Toppan Vite question: The reasons for using a confidential IPO are most obvious for technology startups, since they often have lower revenue figures. Are there any other types of companies or particular sectors for which confidential offerings are especially useful or appropriate? 4 dealmakers weigh in.
Lise Buyer: I don't actually think the size of the revenues are all that relevant, as potential
investors will clearly have that information in plenty of time. The real advantages are keeping the details of the profit and loss statement and, to a lesser extent, the growth strategy out of the hands of competitors, and keeping the employee base focused on the business with fewer outside distractions. These two advantages work completely across sectors. As long as a company qualifies under the JOBS Act's definition of an EGC, the advantages and disadvantages apply equally.
Meet the Experts:
Kevin Kennedy: For some businesses, like banking, the compensation information is incredibly sensitive. Keeping that out of the public domain as long as possible is a good
thing for those companies. And, if you never go public, never having to disclose it is also good. I would say anyone in a professional service organization, where the compensation
info is particularly sensitive, would be another user of this. To be honest, I think the right question is: Who wouldn't want to file confidentially?
Paul Bork: I would start by saying that confidential IPOs have been hugely popular: former SEC Chair Mary Jo White said in late 2015 that around 85% of IPOs had used the JOBS Act on-ramp since the law’s passage in 2012. I thought that indicated very well the positive reception that the process has received. In all likelihood, the only thing that kept out the remaining 15% of companies was that they were not emerging growth companies, i.e. they had more than US$1bn in revenue.
As for the advantages of the process, I would agree with Kevin’s point about the benefit of being able to fine-tune one’s financial information with the SEC. For a company that is still not public and hasn't had important aspects of its operations and finances disclosed – as well as its dirty linen – they get an opportunity to work out their disclosure booklet with the Commission, and the staff will give you the same kind of attention they do on traditional IPOs. You're able to polish up the disclosures in advance of putting the document in public view, prior to conducting your heavy marketing efforts by road shows and the like.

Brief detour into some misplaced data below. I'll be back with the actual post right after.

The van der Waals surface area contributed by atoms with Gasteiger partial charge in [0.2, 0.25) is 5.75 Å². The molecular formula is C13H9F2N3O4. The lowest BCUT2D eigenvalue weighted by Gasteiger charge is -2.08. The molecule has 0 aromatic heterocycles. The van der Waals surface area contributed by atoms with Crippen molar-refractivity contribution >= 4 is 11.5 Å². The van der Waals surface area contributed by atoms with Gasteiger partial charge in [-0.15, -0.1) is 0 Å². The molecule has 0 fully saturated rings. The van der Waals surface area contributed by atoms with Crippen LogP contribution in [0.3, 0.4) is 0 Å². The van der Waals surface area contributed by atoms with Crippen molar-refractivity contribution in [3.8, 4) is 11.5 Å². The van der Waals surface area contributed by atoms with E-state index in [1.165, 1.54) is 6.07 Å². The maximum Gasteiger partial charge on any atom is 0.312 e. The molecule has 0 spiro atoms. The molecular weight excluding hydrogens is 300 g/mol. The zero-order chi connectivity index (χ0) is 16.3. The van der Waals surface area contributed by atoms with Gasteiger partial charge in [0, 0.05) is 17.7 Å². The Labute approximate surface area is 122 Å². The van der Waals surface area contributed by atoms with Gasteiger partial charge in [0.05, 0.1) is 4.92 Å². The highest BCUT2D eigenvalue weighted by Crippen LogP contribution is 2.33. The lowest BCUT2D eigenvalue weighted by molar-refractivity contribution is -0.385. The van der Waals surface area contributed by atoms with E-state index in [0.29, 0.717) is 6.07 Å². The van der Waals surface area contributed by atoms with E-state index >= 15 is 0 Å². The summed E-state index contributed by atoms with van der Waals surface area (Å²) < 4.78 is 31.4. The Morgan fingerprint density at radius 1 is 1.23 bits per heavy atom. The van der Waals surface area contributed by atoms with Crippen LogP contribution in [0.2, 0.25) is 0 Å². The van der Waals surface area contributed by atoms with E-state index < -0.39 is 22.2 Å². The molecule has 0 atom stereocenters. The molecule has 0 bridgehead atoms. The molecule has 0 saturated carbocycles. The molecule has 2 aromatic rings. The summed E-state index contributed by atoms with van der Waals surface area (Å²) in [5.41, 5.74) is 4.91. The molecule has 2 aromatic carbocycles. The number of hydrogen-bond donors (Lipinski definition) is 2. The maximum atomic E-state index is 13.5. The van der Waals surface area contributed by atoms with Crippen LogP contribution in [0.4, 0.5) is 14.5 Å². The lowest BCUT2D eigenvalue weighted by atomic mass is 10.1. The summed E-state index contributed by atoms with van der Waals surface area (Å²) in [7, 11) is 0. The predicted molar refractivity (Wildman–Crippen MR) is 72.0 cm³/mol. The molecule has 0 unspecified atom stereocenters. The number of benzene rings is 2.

I would say the shorter you can make the process of making the disclosures public, the better off you are. It reduces the risk, both attendant in the marketplace and with respect to your competitors.
I work specifically on executive compensation issues, and the two sectors where we see a confidential offering used most are technology and biotechnology / life sciences. In those
industries, compensation information is highly sensitive, and viewed by many businesses as a key to their long-term success, their secret sauce. It can provide valuable insights to competitors, but it can also be incredibly disruptive within the organization as people see for the first time what others in the top team are earning. So the confidential IPO approach allows them to hang on to that information for a little bit longer. And equally, if they don't end up going public, they’re not permanently impacted by the information being out there.
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